children's books

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Anna Sewell (30 March 1820 – 25 April 1878)

English novelist, best known as the author of the classic 1877 novel Black Beauty. (Wikipedia)

From our stacks: 1. Cover from Black Beauty The Autobiography of a Horse By Anna Sewell. With Fifty Illustrations. Philadelphia: Henry Altemus Company, 1897. 2. Cover from Black Beauty; The Autobiography of a Horse By Anna Sewell. Illustrated. New York: McLoughlin Brothers, n.d. 3.-4. Cover and frontispiece from Black Beauty; The Autobiography of a Horse By Anna Sewell. With Forty Illustrations. Chicago: W. B. Conkey Company, n.d. 5. Frontispiece “’I fell heavily to the ground on my side’” from Black Beauty The Autobiography of a Horse By Anna Sewell. With Fifty Illustrations. Philadelphia: Henry Altemus Company, 1897. 6. Title page from Black Beauty; The Autobiography of a Horse By Anna Sewell. Illustrated. New York: McLoughlin Brothers, n.d.

6 Reasons Why Series Books Are Great for Kids/Less Practiced Readers

1. They like them.

If you want someone to get  into reading, they need to like the material. If it gets someone to read, that’s the most important thing.

2. Series books mean recurring characters in a familiar setting. 

This allows readers to practice reading without having to learn a whole new cast of characters and a whole new universe to become familiar with.

It might not seem like a big deal to you or me, but to someone who’s still learning to read it takes off a huge part of the stress of picking up a new book, as it means they can focus on the reading and not on learning new info. 

3. They help readers learn how to pick up things like foreshadowing and clues.

Because series books tend to follow a certain formula (e.g. in Harry Potter Harry starts at the Dursley’s, goes to Hogwarts, has some subplots surrounding a mystery, then faces Voldemort or another villain) readers start becoming trained to pick up certain clues. 

If you ever read any Goosebumps as kid (or Nancy Drew, etc), go back and re-read a copy. I’ll bet you’ll be able to pick out the twists before they happen. That’s because now you know what to look for, even if subconsciously.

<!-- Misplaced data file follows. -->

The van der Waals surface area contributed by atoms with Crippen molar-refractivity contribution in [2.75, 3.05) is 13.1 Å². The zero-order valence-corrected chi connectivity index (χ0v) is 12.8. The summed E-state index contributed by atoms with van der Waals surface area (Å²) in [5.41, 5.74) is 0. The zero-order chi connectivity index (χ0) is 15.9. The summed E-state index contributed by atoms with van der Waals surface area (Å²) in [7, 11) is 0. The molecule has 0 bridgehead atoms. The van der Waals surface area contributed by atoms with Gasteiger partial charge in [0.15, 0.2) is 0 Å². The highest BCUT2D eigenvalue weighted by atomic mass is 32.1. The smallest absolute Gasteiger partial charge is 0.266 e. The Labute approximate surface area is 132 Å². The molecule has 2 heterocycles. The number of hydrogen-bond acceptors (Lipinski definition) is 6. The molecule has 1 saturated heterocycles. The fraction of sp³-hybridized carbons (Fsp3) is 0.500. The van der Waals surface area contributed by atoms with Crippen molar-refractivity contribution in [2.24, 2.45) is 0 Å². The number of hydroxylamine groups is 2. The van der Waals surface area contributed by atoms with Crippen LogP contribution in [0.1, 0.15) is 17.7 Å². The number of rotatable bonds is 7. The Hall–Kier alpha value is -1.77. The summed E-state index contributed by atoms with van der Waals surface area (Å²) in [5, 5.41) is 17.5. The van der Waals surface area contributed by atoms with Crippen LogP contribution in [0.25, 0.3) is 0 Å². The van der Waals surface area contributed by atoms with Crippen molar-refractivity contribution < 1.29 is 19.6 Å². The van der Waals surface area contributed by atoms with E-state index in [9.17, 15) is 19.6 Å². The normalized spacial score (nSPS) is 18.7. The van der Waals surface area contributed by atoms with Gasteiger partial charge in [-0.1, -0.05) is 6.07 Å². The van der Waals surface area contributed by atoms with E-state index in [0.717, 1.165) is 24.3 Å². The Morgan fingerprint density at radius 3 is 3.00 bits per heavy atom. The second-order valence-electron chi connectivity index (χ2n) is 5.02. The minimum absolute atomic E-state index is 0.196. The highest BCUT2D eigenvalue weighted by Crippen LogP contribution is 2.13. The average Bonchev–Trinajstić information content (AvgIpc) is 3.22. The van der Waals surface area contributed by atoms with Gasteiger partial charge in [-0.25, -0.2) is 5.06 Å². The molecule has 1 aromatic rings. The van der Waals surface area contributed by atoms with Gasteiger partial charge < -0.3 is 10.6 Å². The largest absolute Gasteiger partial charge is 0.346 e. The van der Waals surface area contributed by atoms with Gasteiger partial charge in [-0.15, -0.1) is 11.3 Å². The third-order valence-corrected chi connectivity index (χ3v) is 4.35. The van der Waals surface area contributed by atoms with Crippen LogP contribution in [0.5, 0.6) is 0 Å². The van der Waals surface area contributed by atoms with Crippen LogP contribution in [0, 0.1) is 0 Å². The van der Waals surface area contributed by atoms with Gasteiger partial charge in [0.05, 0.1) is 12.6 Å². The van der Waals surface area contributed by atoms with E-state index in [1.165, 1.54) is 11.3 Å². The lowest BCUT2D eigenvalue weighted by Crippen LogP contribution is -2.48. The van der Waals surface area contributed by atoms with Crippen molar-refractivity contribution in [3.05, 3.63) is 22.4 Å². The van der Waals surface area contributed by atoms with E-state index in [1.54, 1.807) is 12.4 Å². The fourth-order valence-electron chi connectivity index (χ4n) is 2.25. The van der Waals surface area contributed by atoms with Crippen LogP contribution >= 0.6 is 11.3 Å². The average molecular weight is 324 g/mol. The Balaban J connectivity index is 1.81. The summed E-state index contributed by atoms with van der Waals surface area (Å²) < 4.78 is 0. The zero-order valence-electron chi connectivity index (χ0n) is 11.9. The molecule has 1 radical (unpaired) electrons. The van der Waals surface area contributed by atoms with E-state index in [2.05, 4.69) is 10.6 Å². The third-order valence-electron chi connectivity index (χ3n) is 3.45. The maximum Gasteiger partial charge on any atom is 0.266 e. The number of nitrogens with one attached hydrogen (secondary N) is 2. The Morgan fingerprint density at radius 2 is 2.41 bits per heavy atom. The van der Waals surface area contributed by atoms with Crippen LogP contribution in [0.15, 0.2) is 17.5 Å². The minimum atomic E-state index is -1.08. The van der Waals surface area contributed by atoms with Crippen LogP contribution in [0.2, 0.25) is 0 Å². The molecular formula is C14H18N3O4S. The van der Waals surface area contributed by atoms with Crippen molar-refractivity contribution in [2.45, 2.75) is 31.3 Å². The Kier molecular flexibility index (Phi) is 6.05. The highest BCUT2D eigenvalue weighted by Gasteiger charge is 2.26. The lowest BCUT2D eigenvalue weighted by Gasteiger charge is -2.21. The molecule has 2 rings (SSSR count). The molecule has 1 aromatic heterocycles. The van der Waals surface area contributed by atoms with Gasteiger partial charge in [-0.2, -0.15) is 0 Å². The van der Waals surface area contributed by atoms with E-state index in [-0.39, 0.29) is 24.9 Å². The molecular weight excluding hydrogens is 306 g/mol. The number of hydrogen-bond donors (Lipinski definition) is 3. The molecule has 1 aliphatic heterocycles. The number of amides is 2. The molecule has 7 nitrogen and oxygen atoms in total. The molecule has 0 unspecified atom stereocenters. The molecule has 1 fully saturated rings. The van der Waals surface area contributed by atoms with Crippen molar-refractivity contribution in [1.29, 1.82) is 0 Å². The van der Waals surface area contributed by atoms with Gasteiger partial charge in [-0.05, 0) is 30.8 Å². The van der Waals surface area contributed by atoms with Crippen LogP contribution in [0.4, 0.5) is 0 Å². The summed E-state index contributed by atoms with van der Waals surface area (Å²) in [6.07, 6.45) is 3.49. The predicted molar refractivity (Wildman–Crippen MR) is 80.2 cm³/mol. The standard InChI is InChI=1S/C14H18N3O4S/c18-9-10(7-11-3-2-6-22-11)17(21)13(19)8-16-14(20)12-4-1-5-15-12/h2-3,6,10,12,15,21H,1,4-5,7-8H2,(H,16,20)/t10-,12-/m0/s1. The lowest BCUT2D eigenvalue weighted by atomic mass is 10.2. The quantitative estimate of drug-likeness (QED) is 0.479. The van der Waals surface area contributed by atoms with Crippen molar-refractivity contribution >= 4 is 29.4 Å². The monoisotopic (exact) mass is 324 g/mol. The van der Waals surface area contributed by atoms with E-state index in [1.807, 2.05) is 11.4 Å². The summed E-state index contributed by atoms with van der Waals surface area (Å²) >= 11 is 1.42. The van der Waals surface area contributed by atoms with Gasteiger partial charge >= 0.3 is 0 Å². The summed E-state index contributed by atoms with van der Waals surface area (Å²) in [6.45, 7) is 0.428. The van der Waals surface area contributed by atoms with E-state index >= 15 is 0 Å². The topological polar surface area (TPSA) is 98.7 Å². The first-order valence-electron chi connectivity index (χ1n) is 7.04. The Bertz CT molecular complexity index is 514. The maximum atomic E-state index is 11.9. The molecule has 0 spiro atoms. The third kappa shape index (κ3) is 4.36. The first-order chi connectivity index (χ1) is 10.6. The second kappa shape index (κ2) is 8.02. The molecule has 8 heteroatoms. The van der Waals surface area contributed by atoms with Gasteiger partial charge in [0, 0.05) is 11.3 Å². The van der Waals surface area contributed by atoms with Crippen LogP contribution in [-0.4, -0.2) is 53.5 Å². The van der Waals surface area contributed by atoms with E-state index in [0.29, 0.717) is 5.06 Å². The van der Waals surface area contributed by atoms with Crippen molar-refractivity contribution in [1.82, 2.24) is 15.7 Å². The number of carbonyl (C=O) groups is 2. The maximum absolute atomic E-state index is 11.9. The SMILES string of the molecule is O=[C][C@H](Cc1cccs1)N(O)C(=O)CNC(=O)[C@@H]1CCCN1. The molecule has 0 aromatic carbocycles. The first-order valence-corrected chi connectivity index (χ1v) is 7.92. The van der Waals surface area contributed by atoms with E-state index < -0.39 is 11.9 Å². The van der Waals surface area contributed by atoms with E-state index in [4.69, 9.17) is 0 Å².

4. They build up a child’s confidence in their reading abilities.

Children like big numbers. 

Reading lots of short books in a small period of time feels really impressive and satisfying to them. Remember bragging  to your friends about how you read THREE WHOLE BOOKS over the weekend? Did the fact they were shorter books ever matter? 

5. Series books don’t  discourage kids from reading more complex material. They encourage them.

Less practiced readers tend to read in cycles – they’ll read a few series books then pick up something more challenging then read some easier books, and so on. 

Eventually the series books become too predictable and readers move on to the next level on their own. 

Series books are like taking breaks between climbing up a hill – if you go too fast you crash and decide it’s too hard to keep going. If you pace yourself you make it to the top.

6. Nearly all heavy readers and book lovers began with series books.

Literally. 

Research on reading repeatedly find that heavier readers began by practically inhaling any and all series books they could find, until they got to a point where they were too good at a certain reading level and moved on to the next one (all the while trying a harder book every now and then).

That’s certainly  how I learned.

The first books I read in English were Clifford and Biscuit. Then I moved on to Little Critter and Franklin the Turtle books. I soon moved to chapter books like Magic Tree HouseBailey School Kids, and Captain Underpants.

By Grade 6 (roughly a year after learning English) I scored “Grade 12 or higher” in the provincial reading ability test.

In the 1950s and ‘60s, if there were any children’s books in a house, at least one of them was likely to be a Little Golden Book. With their golden spines and brightly colored pictures, they begged to be grabbed off a shelf by a curious child — which is exactly what their creators intended. Those beloved books celebrate their 75th birthday this year.

'The Poky Little Puppy’ And His Fellow Little Golden Books Are Turning 75

Image: Courtesy of Penguin Random House

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North being 3 💛☺️📚

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Kwame Alexander believes that wonder lies between the lines of poems.

His new book Out of Wonder, is a collection of original poems for children written in the style of some of the world’s most famous poets — Rumi, Robert Frost, Pablo Neruda, Maya Angelou. The poems were written by Alexander, Chris Colderley and Marjory Wentworth and illustrated by Ekua Holmes.

There are three aims for the book — to encourage kids to read poetry, to introduce them to great poets, and to inspire them to write poems of their own.

“It’s a lofty goal, but I think that’s a metaphor for what poetry is,” Alexander says.

Find his conversation with NPR’s Rachel Martin here.

– Petra